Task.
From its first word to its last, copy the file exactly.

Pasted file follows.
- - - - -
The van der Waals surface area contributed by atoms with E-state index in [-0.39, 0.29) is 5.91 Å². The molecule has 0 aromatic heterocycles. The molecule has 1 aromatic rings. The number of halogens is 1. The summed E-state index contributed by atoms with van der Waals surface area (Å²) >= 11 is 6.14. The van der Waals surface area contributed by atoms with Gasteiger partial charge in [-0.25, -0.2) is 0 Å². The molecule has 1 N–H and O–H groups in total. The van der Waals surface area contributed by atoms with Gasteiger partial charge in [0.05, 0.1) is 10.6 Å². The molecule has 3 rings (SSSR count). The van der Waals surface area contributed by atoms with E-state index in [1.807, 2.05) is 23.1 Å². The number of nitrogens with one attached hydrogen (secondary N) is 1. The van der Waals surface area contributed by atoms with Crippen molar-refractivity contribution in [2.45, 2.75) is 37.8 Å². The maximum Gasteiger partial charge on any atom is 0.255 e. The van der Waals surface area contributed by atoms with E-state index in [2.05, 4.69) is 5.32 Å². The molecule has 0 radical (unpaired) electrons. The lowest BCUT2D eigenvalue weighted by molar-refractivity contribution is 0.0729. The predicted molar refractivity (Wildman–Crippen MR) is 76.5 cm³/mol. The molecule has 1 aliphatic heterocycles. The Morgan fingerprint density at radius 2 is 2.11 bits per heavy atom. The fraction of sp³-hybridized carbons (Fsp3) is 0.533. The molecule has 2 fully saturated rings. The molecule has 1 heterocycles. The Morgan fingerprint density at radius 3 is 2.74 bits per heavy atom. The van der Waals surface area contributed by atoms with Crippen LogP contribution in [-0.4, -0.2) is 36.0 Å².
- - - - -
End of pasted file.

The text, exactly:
The van der Waals surface area contributed by atoms with E-state index in [-0.39, 0.29) is 5.91 Å². The molecule has 0 aromatic heterocycles. The molecule has 1 aromatic rings. The number of halogens is 1. The summed E-state index contributed by atoms with van der Waals surface area (Å²) >= 11 is 6.14. The van der Waals surface area contributed by atoms with Gasteiger partial charge in [-0.25, -0.2) is 0 Å². The molecule has 1 N–H and O–H groups in total. The van der Waals surface area contributed by atoms with Gasteiger partial charge in [0.05, 0.1) is 10.6 Å². The molecule has 3 rings (SSSR count). The van der Waals surface area contributed by atoms with E-state index in [1.807, 2.05) is 23.1 Å². The number of nitrogens with one attached hydrogen (secondary N) is 1. The van der Waals surface area contributed by atoms with Crippen molar-refractivity contribution in [2.45, 2.75) is 37.8 Å². The maximum Gasteiger partial charge on any atom is 0.255 e. The van der Waals surface area contributed by atoms with E-state index in [2.05, 4.69) is 5.32 Å². The molecule has 0 radical (unpaired) electrons. The lowest BCUT2D eigenvalue weighted by molar-refractivity contribution is 0.0729. The predicted molar refractivity (Wildman–Crippen MR) is 76.5 cm³/mol. The molecule has 1 aliphatic heterocycles. The Morgan fingerprint density at radius 2 is 2.11 bits per heavy atom. The fraction of sp³-hybridized carbons (Fsp3) is 0.533. The molecule has 2 fully saturated rings. The molecule has 1 heterocycles. The Morgan fingerprint density at radius 3 is 2.74 bits per heavy atom. The van der Waals surface area contributed by atoms with Crippen LogP contribution in [-0.4, -0.2) is 36.0 Å².